[00:22:52] Ruwa: So again, with my multi-prong approaches, and sorry for my dog, she’s excited.

[00:22:56] Rico: No, you’re good.

[00:22:57] Ruwa: We need to talk about the facts first and foremost. The fact is that a million people died of Covid and millions more are disabled because of complications from Covid. The reason I know that is because I’m experiencing long-term Covid symptoms. None of my blood levels are normal, every time I go to the doctor’s office, like something new. So it’s real and it’s impacting people. And a lot of the jobs that you mentioned, are very strenuous jobs. On my campaign, we’re offering $17.50 an hour to canvas. We’re actually working to up that to 20 for the last couple of weeks hoping to get like a grant for it. But even still, that is not enough for a lot of people. And I don’t think any of us expected this kind of lower unemployment rate because we thought, oh, the economy is struggling, so therefore X, Y, and Z. But it’s also important to recognize that a lot of these local stores. Some of them are corporations of course, but a lot of these mom and pop stores are competing with large corporations. These large corporations can offer healthcare. They can offer benefits in a way that a small business cannot afford. And in a place like Georgia, and again, I’ve lived in DC, it’s uniquely bad and expensive on healthcare. So if a mom and pop shop wants to compete with a company to hire people, it just simply can’t afford to because healthcare is so expensive. And we’re leaving billions of dollars on the table in Medicaid that you and I paid for in our taxes, that could really help ease that burden and bring down some of those private insurance costs that we’re seeing. And that’s one way that we can help mom and pop shops compete because then they can offer a benefit they can afford to then bring back some of those people from the private corporations. But we also need to think a little bit more long term about, again, our students, our education system, our future generations, so that they are equipped to enter the workforce. Maybe even faster, but making sure they can have a living wage if they do leave school early, because that’s the unfortunate part. If you have a high level of education, you tend to be paid very high. So we also need to fix that disconnect of, we want more people in the labor force, but we also want them to be able to afford to live. And so how can we, like you said, those apprenticeship programs. You know, my sister currently, which I didn’t do in high school, but I think it’s really cool. Two of her days in high school now are working at a clinic. She gets an opportunity to get real world experience as a high schooler before she even graduates. So there are ways that we can think about this creatively, but we also, again, for me, it’s all about the safeguards, right? Like making sure that kids aren’t being exploited, that they’re getting these opportunities, and that we’re fixing this labor problem at the same time. By sort of having people, or at least mom and pop shops, be a little more competitive, increasing the labor market. Because a lot of people are about to retire and I don’t think we’re ready for that.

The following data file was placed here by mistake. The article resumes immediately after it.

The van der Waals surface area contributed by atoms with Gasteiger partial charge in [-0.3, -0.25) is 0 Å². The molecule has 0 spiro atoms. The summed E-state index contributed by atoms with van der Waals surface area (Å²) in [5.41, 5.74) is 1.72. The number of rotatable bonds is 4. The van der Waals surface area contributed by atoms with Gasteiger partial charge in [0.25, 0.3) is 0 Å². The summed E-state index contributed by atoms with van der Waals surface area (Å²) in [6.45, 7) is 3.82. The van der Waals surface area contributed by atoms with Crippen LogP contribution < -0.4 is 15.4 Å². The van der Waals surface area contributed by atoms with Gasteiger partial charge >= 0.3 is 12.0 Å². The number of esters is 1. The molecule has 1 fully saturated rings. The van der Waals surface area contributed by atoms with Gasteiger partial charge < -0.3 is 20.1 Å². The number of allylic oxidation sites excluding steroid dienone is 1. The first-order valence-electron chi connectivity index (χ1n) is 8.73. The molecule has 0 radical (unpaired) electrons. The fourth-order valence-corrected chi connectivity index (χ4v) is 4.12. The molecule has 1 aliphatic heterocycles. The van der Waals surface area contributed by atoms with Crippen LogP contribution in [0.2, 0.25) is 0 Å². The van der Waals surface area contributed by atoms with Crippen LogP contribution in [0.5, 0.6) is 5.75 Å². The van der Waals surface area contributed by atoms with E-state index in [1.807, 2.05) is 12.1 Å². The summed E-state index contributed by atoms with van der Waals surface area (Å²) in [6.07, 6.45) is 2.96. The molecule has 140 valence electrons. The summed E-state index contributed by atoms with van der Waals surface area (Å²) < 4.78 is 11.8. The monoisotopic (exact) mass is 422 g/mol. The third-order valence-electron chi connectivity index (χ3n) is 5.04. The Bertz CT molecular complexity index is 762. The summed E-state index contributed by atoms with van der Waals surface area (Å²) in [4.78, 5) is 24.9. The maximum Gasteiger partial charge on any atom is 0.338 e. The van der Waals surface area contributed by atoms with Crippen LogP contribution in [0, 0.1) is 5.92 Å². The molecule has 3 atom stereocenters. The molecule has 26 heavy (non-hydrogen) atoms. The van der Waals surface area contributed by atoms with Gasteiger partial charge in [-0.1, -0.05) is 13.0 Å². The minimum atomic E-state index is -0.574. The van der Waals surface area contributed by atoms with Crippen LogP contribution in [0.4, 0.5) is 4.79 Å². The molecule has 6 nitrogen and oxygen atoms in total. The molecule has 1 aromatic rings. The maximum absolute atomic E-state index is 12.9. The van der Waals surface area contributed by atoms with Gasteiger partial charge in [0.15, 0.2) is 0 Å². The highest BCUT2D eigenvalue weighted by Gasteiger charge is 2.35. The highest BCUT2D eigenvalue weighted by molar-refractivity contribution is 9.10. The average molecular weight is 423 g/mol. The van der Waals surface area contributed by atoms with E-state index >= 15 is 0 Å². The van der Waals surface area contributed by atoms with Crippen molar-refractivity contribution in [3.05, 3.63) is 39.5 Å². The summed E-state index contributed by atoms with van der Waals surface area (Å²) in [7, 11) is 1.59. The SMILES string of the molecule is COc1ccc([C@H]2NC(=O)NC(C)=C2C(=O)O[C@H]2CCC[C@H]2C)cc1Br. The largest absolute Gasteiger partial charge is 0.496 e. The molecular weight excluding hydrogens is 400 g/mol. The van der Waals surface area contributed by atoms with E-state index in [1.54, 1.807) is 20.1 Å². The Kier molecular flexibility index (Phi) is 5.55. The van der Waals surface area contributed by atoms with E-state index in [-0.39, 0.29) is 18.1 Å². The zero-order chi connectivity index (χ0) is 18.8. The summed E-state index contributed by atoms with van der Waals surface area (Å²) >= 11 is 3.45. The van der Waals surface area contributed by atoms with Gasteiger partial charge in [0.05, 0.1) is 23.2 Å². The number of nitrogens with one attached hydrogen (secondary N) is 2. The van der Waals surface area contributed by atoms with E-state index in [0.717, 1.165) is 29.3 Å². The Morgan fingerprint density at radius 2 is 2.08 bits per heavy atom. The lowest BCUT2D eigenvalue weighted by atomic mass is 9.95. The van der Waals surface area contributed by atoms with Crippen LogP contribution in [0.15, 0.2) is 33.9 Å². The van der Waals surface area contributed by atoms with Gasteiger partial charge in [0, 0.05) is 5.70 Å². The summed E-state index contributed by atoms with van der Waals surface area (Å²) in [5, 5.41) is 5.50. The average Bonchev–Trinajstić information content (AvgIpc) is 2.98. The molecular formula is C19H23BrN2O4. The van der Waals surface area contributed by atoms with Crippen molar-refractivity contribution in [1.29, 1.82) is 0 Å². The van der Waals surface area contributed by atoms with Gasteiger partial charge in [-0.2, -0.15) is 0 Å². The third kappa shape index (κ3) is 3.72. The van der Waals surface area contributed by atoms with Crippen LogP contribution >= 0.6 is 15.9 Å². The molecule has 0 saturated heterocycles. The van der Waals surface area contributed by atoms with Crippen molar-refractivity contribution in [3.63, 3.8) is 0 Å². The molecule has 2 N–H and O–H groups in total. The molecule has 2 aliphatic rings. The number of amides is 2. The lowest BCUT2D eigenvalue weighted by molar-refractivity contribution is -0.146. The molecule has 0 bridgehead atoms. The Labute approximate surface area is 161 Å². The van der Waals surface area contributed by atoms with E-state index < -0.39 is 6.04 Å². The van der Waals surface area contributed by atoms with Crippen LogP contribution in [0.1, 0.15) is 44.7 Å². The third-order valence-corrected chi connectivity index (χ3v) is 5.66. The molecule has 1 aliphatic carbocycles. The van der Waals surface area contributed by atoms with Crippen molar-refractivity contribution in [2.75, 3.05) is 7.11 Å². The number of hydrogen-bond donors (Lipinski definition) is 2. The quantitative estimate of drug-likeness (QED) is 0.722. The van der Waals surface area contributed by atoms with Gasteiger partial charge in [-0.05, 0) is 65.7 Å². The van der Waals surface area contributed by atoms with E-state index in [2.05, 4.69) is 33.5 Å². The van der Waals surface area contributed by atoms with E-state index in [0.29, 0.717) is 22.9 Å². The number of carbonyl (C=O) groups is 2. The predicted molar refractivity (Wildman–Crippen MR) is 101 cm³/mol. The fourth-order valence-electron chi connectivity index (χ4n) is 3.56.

[00:25:31] Rico: Right. I think people retired during Covid even. Because they found that this is the perfect time, let’s just get out of it. And I appreciate the apprenticeship program idea because I see that in Europe. I see companies now beginning to, large companies like Bosch and some other companies, beginning to talk about that. Because not every kid can go to college. Not every kid wants to go to college. Not every kid can strive through four years of college and then come out. I mean, I’ve seen kids come out with a degree and then not do the work in that degree. I mean, so what’s the point? If you could come out of a school within, through an apprenticeship program and making 70, 80,000 possibly even. Like HVAC or electrician or plumber. There are definitely jobs like that. And they can’t get enough people, it seems. So do you see the state being able to step in to some degree to help with those types of apprenticeship programs?